Increasing Life Expectancy

“When Franklin Roosevelt signed Social Security into law, average life expectancy was 64 and the earliest retirement age in Social Security was 65. Today, Americans on average live 14 years longer, retire three years earlier, and spend 20 years in retirement.”
~Simpson Bowles
Increasing Life Expectancy's Higher Cost

Increasing life expectancies does in fact create two financial burdens for Social Security. First, it can mean that people are living longer in retirement so that they will collect benefits for a longer period of time. Second, it also can mean that people become more likely to reach the age where they can collect benefits at all.

Dubious At Best

Even with all of the increases in life expectancy that have occurred, research from the Urban Institute, says that on average people born in 1960 and later expect to collect less in benefits than they contributed.  The only thing that increased life expectancies have done through 2010, is reduce the loss expected by average workers today.

Flaw Logic

The worst part of the logic is that people who live longer only collect more in benefits.  It fails to recognize that they pay more in contributions.  The most significant component of increasing life expenctancy is decreasing infant mortality.  Given that average infants born in 1960 and later, expect to contribute more to the system than they collect, at least some part of increasing life expectancy is making Social Security more solvent rather than less.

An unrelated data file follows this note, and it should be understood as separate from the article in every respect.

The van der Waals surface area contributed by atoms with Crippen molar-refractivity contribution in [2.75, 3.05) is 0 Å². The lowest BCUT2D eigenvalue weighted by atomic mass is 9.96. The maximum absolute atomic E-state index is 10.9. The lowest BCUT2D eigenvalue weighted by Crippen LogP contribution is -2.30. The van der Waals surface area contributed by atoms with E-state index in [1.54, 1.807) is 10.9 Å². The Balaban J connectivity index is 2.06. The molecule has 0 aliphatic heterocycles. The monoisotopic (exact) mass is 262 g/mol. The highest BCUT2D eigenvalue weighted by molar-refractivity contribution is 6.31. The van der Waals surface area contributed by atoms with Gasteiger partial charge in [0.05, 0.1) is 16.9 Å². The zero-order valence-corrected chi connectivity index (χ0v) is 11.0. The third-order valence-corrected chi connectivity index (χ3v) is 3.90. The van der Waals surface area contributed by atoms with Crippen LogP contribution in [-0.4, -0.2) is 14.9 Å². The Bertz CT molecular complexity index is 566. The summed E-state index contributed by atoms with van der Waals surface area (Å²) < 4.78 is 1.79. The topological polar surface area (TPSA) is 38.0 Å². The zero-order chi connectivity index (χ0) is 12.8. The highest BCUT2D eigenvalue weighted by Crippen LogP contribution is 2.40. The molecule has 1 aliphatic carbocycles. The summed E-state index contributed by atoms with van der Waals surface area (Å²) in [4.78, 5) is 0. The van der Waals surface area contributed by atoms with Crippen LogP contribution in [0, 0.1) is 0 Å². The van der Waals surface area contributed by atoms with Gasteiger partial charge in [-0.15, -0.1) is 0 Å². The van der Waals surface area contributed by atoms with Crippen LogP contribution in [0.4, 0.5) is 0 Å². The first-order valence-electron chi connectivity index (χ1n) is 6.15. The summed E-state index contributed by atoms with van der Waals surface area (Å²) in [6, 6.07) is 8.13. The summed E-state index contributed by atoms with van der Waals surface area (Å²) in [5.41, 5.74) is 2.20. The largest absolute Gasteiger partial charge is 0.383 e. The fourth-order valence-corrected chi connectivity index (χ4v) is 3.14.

Politicians who push this idea are basing it on life expectancy at birth.  Life expectancy at birth has nothing to do with a pension system.  No private insurance company uses this data because it is not meaningful.  It is difficult to believe that people who quote this data are not trying to deliberately misled the public.

What Is Missing?

Someone should demostrate that today life expectancy is growing faster than was planned by Social Security.